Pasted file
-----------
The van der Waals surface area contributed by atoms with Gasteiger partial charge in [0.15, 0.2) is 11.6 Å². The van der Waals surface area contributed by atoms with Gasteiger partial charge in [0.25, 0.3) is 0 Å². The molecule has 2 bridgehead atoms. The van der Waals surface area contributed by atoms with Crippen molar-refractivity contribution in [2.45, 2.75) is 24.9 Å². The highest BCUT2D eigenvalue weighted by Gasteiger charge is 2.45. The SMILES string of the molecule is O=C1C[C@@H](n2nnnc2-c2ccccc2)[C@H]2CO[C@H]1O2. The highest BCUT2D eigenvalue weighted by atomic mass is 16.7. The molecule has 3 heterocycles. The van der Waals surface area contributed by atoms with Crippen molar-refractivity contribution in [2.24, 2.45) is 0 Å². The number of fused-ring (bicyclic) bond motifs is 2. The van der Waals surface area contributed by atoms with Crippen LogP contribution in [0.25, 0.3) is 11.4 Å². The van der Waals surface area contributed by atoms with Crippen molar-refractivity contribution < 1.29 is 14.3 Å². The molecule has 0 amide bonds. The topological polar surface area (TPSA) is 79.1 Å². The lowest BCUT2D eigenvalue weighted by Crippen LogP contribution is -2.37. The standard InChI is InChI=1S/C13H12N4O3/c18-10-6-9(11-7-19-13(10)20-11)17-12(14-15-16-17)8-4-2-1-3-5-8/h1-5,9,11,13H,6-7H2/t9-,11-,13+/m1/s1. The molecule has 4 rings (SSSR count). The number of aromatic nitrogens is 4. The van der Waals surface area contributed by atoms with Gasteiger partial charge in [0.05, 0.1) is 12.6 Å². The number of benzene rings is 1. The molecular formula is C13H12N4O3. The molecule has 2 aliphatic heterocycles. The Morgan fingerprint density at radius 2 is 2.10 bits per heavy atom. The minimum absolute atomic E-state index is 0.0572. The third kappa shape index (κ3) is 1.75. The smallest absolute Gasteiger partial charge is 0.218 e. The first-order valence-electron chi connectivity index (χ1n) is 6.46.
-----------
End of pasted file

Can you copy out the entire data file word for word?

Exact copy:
The van der Waals surface area contributed by atoms with Gasteiger partial charge in [0.15, 0.2) is 11.6 Å². The van der Waals surface area contributed by atoms with Gasteiger partial charge in [0.25, 0.3) is 0 Å². The molecule has 2 bridgehead atoms. The van der Waals surface area contributed by atoms with Crippen molar-refractivity contribution in [2.45, 2.75) is 24.9 Å². The highest BCUT2D eigenvalue weighted by Gasteiger charge is 2.45. The SMILES string of the molecule is O=C1C[C@@H](n2nnnc2-c2ccccc2)[C@H]2CO[C@H]1O2. The highest BCUT2D eigenvalue weighted by atomic mass is 16.7. The molecule has 3 heterocycles. The van der Waals surface area contributed by atoms with Crippen molar-refractivity contribution in [2.24, 2.45) is 0 Å². The number of fused-ring (bicyclic) bond motifs is 2. The van der Waals surface area contributed by atoms with Crippen LogP contribution in [0.25, 0.3) is 11.4 Å². The van der Waals surface area contributed by atoms with Crippen molar-refractivity contribution < 1.29 is 14.3 Å². The molecule has 0 amide bonds. The topological polar surface area (TPSA) is 79.1 Å². The lowest BCUT2D eigenvalue weighted by Crippen LogP contribution is -2.37. The standard InChI is InChI=1S/C13H12N4O3/c18-10-6-9(11-7-19-13(10)20-11)17-12(14-15-16-17)8-4-2-1-3-5-8/h1-5,9,11,13H,6-7H2/t9-,11-,13+/m1/s1. The molecule has 4 rings (SSSR count). The number of aromatic nitrogens is 4. The van der Waals surface area contributed by atoms with Gasteiger partial charge in [0.05, 0.1) is 12.6 Å². The number of benzene rings is 1. The molecular formula is C13H12N4O3. The molecule has 2 aliphatic heterocycles. The Morgan fingerprint density at radius 2 is 2.10 bits per heavy atom. The minimum absolute atomic E-state index is 0.0572. The third kappa shape index (κ3) is 1.75. The smallest absolute Gasteiger partial charge is 0.218 e. The first-order valence-electron chi connectivity index (χ1n) is 6.46.